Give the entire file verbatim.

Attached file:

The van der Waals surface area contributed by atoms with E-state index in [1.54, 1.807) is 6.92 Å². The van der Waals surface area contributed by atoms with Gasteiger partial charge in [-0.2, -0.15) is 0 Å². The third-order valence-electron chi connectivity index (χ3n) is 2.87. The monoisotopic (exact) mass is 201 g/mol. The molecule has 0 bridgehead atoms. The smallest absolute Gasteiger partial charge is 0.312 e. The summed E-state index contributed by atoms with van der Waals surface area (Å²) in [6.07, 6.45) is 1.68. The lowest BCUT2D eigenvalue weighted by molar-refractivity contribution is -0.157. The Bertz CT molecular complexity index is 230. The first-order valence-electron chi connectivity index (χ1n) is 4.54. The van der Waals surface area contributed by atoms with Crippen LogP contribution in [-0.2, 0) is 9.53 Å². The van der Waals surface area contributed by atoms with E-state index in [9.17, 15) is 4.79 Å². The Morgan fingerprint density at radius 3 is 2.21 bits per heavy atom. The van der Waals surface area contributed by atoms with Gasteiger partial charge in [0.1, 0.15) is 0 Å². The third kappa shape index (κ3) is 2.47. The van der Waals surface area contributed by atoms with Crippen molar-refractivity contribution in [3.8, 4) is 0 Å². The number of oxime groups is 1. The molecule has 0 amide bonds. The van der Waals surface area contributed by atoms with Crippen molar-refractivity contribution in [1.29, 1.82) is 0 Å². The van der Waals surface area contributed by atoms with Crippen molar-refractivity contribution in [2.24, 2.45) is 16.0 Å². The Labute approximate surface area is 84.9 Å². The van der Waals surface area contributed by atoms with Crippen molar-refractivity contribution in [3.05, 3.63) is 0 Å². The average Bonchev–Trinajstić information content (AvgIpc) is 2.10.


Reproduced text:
The van der Waals surface area contributed by atoms with E-state index in [1.54, 1.807) is 6.92 Å². The van der Waals surface area contributed by atoms with Gasteiger partial charge in [-0.2, -0.15) is 0 Å². The third-order valence-electron chi connectivity index (χ3n) is 2.87. The monoisotopic (exact) mass is 201 g/mol. The molecule has 0 bridgehead atoms. The smallest absolute Gasteiger partial charge is 0.312 e. The summed E-state index contributed by atoms with van der Waals surface area (Å²) in [6.07, 6.45) is 1.68. The lowest BCUT2D eigenvalue weighted by molar-refractivity contribution is -0.157. The Bertz CT molecular complexity index is 230. The first-order valence-electron chi connectivity index (χ1n) is 4.54. The van der Waals surface area contributed by atoms with Crippen LogP contribution in [-0.2, 0) is 9.53 Å². The van der Waals surface area contributed by atoms with E-state index in [9.17, 15) is 4.79 Å². The Morgan fingerprint density at radius 3 is 2.21 bits per heavy atom. The van der Waals surface area contributed by atoms with Gasteiger partial charge in [0.1, 0.15) is 0 Å². The third kappa shape index (κ3) is 2.47. The van der Waals surface area contributed by atoms with Crippen molar-refractivity contribution in [3.8, 4) is 0 Å². The number of oxime groups is 1. The molecule has 0 amide bonds. The van der Waals surface area contributed by atoms with Crippen molar-refractivity contribution in [1.29, 1.82) is 0 Å². The van der Waals surface area contributed by atoms with Crippen molar-refractivity contribution in [2.24, 2.45) is 16.0 Å². The Labute approximate surface area is 84.9 Å². The van der Waals surface area contributed by atoms with Crippen molar-refractivity contribution in [3.05, 3.63) is 0 Å². The average Bonchev–Trinajstić information content (AvgIpc) is 2.10.